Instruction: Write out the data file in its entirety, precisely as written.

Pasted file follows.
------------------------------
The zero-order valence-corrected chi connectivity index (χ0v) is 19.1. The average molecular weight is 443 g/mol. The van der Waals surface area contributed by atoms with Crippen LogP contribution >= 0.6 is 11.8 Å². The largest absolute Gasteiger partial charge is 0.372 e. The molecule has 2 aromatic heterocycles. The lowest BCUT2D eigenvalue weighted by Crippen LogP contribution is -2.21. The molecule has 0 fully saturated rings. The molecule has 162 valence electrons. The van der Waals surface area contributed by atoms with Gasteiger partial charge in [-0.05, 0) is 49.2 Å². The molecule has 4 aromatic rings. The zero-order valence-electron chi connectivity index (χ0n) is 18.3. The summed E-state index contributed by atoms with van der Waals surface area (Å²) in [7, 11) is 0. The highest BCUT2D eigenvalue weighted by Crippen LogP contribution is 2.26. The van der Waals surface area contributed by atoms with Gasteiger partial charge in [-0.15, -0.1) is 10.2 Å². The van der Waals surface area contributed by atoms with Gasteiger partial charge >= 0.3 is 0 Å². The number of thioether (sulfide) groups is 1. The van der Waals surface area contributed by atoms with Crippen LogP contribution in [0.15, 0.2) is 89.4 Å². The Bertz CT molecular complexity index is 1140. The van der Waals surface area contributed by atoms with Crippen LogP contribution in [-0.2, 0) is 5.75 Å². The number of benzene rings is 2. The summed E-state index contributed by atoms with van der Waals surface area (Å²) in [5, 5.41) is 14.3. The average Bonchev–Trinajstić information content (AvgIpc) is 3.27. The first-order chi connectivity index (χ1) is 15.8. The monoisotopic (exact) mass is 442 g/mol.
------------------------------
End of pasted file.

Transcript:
The zero-order valence-corrected chi connectivity index (χ0v) is 19.1. The average molecular weight is 443 g/mol. The van der Waals surface area contributed by atoms with Crippen LogP contribution >= 0.6 is 11.8 Å². The largest absolute Gasteiger partial charge is 0.372 e. The molecule has 2 aromatic heterocycles. The lowest BCUT2D eigenvalue weighted by Crippen LogP contribution is -2.21. The molecule has 0 fully saturated rings. The molecule has 162 valence electrons. The van der Waals surface area contributed by atoms with Gasteiger partial charge in [-0.05, 0) is 49.2 Å². The molecule has 4 aromatic rings. The zero-order valence-electron chi connectivity index (χ0n) is 18.3. The summed E-state index contributed by atoms with van der Waals surface area (Å²) in [7, 11) is 0. The highest BCUT2D eigenvalue weighted by Crippen LogP contribution is 2.26. The van der Waals surface area contributed by atoms with Gasteiger partial charge in [-0.15, -0.1) is 10.2 Å². The van der Waals surface area contributed by atoms with Gasteiger partial charge >= 0.3 is 0 Å². The number of thioether (sulfide) groups is 1. The van der Waals surface area contributed by atoms with Crippen LogP contribution in [0.15, 0.2) is 89.4 Å². The Bertz CT molecular complexity index is 1140. The van der Waals surface area contributed by atoms with Crippen LogP contribution in [-0.2, 0) is 5.75 Å². The number of benzene rings is 2. The summed E-state index contributed by atoms with van der Waals surface area (Å²) in [5, 5.41) is 14.3. The average Bonchev–Trinajstić information content (AvgIpc) is 3.27. The first-order chi connectivity index (χ1) is 15.8. The monoisotopic (exact) mass is 442 g/mol.